The saying “feed a cold, starve a fever” is as relevant to an economy as it is to one’s health.

Unfortunately, during the housing, banking and outsourcing fever that culminated in the near-total collapse of the American economy in 2008, the economic powers-that-be fed, instead of starved, the economic fever. Now that we are in an economic downturn, the “cold” stage, those same conservatives who “fed the fever” are continually proposing the we “starve the cold.”

The only means available to us to determine whether an economic philosophy works, is to analyze the history of that economic practice, judging its strengths and weaknesses. Most historians agree that President Roosevelt’s jobs programs combined with World War II, which cost a ton of money to blow up things and kill people, brought America out of the Great Depression. By choice and necessity, Roosevelt fed the cold; he spent!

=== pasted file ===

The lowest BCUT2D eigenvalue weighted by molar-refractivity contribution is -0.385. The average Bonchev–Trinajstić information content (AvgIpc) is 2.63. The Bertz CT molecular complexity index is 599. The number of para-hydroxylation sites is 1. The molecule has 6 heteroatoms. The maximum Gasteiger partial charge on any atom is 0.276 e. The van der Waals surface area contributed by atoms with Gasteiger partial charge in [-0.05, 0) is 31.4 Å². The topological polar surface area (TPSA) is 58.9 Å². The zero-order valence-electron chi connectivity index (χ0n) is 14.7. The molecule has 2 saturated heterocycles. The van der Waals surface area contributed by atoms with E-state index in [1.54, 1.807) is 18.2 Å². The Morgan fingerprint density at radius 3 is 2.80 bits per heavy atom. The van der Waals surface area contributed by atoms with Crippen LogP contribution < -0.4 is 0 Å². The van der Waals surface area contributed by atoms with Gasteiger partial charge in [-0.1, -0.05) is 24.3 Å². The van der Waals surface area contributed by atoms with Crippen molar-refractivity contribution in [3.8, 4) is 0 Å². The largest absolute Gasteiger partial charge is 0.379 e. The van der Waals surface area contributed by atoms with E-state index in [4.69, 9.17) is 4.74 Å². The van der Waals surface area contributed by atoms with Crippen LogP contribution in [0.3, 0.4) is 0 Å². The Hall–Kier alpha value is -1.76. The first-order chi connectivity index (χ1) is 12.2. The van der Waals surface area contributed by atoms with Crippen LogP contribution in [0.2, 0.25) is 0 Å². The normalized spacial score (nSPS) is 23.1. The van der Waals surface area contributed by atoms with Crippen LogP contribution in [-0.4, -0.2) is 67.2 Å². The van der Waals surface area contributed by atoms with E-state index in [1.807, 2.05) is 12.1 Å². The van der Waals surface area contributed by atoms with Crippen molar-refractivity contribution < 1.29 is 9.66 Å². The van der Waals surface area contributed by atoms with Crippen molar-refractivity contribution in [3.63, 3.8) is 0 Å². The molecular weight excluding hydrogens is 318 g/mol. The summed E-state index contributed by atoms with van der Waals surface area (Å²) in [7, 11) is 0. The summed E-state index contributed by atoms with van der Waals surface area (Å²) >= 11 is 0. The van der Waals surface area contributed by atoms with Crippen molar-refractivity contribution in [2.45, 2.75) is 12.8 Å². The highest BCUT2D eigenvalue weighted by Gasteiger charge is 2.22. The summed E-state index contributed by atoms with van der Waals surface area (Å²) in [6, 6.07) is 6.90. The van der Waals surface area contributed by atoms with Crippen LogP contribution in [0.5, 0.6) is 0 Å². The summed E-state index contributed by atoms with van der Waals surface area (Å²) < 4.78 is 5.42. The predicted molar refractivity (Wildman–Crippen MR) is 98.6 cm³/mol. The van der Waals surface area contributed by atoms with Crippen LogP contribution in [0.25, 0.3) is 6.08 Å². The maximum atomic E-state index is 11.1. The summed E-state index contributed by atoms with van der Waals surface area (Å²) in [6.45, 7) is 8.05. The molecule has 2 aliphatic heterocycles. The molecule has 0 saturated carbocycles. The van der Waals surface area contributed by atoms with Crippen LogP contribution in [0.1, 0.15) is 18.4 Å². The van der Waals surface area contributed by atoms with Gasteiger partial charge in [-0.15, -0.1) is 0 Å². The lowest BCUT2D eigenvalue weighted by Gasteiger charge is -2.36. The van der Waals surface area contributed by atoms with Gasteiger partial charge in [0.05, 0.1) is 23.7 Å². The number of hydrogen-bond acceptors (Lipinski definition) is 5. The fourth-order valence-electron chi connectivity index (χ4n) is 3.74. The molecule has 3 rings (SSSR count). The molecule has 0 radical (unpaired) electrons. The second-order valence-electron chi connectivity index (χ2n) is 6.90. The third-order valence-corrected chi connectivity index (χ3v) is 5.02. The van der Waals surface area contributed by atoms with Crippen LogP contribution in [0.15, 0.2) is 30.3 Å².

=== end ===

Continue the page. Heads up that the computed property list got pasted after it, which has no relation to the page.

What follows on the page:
The “Party of No” has barred all attempts to feed the cold, to give the American economy an infusion. When a tire blows out on your work vehicle, your first action is to replace the tire, not worry about how to pay for it.

Political campaign rhetoric is no way to make good economic decisions or operate a government. The continuation of major tax breaks and the refusal to invest in our worn out infrastructure by congressional default may sound good politically, but is unwise economic policy.

Dick Phay